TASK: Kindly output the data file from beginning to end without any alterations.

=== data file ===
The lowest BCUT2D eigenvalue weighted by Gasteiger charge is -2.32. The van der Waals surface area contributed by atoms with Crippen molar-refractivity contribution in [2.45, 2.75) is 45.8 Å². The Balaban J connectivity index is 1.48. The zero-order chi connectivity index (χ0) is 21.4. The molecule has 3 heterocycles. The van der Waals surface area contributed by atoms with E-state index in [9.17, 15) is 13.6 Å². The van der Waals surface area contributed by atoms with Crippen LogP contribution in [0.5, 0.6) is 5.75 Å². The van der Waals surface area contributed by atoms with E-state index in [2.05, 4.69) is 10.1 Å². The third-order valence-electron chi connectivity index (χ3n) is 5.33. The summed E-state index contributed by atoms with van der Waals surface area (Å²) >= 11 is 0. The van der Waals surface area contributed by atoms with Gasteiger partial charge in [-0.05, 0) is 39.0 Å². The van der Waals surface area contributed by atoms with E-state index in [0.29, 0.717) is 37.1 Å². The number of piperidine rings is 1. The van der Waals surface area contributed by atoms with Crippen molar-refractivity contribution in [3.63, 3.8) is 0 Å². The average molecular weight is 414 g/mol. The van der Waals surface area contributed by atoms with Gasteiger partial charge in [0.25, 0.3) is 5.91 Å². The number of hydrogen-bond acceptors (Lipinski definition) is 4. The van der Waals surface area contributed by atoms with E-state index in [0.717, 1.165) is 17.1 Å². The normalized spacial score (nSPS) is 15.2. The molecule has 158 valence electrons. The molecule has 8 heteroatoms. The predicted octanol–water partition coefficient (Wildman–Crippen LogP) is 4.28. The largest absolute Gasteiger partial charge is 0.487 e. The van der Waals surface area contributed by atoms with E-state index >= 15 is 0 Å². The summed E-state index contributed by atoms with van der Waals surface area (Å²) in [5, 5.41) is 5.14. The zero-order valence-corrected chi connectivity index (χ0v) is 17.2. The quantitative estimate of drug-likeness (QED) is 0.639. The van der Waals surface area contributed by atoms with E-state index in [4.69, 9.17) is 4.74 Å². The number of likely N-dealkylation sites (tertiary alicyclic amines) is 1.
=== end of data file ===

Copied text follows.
The lowest BCUT2D eigenvalue weighted by Gasteiger charge is -2.32. The van der Waals surface area contributed by atoms with Crippen molar-refractivity contribution in [2.45, 2.75) is 45.8 Å². The Balaban J connectivity index is 1.48. The zero-order chi connectivity index (χ0) is 21.4. The molecule has 3 heterocycles. The van der Waals surface area contributed by atoms with E-state index in [9.17, 15) is 13.6 Å². The van der Waals surface area contributed by atoms with Crippen LogP contribution in [0.5, 0.6) is 5.75 Å². The van der Waals surface area contributed by atoms with E-state index in [2.05, 4.69) is 10.1 Å². The third-order valence-electron chi connectivity index (χ3n) is 5.33. The summed E-state index contributed by atoms with van der Waals surface area (Å²) >= 11 is 0. The van der Waals surface area contributed by atoms with Gasteiger partial charge in [-0.05, 0) is 39.0 Å². The van der Waals surface area contributed by atoms with E-state index in [0.29, 0.717) is 37.1 Å². The number of piperidine rings is 1. The van der Waals surface area contributed by atoms with Crippen molar-refractivity contribution in [3.63, 3.8) is 0 Å². The average molecular weight is 414 g/mol. The van der Waals surface area contributed by atoms with Gasteiger partial charge in [0.25, 0.3) is 5.91 Å². The number of hydrogen-bond acceptors (Lipinski definition) is 4. The van der Waals surface area contributed by atoms with E-state index in [0.717, 1.165) is 17.1 Å². The normalized spacial score (nSPS) is 15.2. The molecule has 158 valence electrons. The molecule has 8 heteroatoms. The predicted octanol–water partition coefficient (Wildman–Crippen LogP) is 4.28. The largest absolute Gasteiger partial charge is 0.487 e. The van der Waals surface area contributed by atoms with E-state index >= 15 is 0 Å². The summed E-state index contributed by atoms with van der Waals surface area (Å²) in [5, 5.41) is 5.14. The zero-order valence-corrected chi connectivity index (χ0v) is 17.2. The quantitative estimate of drug-likeness (QED) is 0.639. The van der Waals surface area contributed by atoms with E-state index in [4.69, 9.17) is 4.74 Å². The number of likely N-dealkylation sites (tertiary alicyclic amines) is 1.